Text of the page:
In a country where our healthcare coverage is tied to our employment, access to healthcare can be difficult for many people including the undocumented community. One barrier that affects the ability to use healthcare services is the cost. According to a study by The Commonwealth Fund the US has the most expensive healthcare system and is the least effective.

These barriers are especially felt by vulnerable peoples within the undocumented community like women. One particular attack on the rights of women to choose to have an abortion is the law that went into effect last year in Texas. It made it so any woman seeking an abortion would have to have an ID. Directly impacting undocumented women who may fear deportation.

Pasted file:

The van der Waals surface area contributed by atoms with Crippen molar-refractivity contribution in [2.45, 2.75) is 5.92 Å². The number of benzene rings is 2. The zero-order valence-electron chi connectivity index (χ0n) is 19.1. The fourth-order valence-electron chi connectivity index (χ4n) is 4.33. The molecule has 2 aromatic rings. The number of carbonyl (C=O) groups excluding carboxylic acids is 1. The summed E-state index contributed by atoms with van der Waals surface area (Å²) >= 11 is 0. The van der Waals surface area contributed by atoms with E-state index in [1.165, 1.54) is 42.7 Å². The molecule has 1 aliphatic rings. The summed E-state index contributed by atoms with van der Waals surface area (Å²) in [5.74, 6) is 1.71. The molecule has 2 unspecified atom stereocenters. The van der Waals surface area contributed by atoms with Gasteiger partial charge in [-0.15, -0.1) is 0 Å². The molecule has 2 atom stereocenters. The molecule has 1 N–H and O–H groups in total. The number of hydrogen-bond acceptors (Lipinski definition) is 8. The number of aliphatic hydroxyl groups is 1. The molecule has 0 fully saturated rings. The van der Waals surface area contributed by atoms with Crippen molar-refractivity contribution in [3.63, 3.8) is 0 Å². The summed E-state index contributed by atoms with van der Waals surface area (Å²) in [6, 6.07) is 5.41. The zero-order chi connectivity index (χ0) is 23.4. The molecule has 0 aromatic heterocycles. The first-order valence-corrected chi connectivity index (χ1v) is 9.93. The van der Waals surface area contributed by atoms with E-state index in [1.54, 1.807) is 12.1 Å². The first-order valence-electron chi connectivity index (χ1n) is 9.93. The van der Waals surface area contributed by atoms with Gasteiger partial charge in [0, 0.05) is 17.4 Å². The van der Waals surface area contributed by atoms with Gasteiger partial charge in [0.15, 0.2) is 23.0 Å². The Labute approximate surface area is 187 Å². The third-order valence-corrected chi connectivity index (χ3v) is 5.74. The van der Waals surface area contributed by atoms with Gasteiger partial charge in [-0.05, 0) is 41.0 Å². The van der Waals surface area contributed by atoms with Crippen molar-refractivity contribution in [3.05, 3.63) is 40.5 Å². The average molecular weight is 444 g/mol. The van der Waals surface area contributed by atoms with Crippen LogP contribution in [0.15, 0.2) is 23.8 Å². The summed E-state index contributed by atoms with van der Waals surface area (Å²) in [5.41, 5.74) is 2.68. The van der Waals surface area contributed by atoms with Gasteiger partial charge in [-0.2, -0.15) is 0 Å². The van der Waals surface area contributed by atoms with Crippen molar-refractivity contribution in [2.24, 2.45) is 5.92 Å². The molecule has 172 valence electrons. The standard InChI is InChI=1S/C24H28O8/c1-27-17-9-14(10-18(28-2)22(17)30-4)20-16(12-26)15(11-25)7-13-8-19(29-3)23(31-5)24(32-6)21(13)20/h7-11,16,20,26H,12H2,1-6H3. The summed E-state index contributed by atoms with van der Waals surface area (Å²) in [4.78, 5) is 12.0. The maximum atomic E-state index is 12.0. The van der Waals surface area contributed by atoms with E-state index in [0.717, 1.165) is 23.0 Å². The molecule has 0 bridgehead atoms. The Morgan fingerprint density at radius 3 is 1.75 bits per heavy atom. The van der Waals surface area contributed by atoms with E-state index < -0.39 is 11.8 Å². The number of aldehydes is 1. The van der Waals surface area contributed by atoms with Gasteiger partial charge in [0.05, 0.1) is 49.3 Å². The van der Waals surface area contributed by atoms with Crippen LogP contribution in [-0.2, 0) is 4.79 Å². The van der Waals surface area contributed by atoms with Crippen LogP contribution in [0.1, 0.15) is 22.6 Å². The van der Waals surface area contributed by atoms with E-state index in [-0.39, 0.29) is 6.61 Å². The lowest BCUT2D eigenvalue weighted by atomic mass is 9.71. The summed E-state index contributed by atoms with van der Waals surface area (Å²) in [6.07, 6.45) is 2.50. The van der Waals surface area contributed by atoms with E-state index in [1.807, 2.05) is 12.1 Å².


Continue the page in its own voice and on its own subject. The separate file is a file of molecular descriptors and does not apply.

Laws like this are unjust and do not improve the situation of undocumented women nor do they hinder undocumented immigration. The only way to ensure that anyone in our country has the ability to access healthcare is to break the barriers. Giving access to state-run insurance and expanding health care regardless of status are two ways to improve the system for undocumented workers.



The History of Planned Parenthood

By: Jillian James

In 1916, a revolutionary and pioneering woman named Margaret Sanger opened America’s first birth control clinic. Now, over 100 years later, Planned Parenthood provides medical care and reproductive services all over the country to woman of all races, backgrounds, and sexual identities. Because of the bravery and compassion towards her fellow women, Margaret Sanger was able to leave a lasting legacy and ensure that future generations of women would be able to receive healthcare.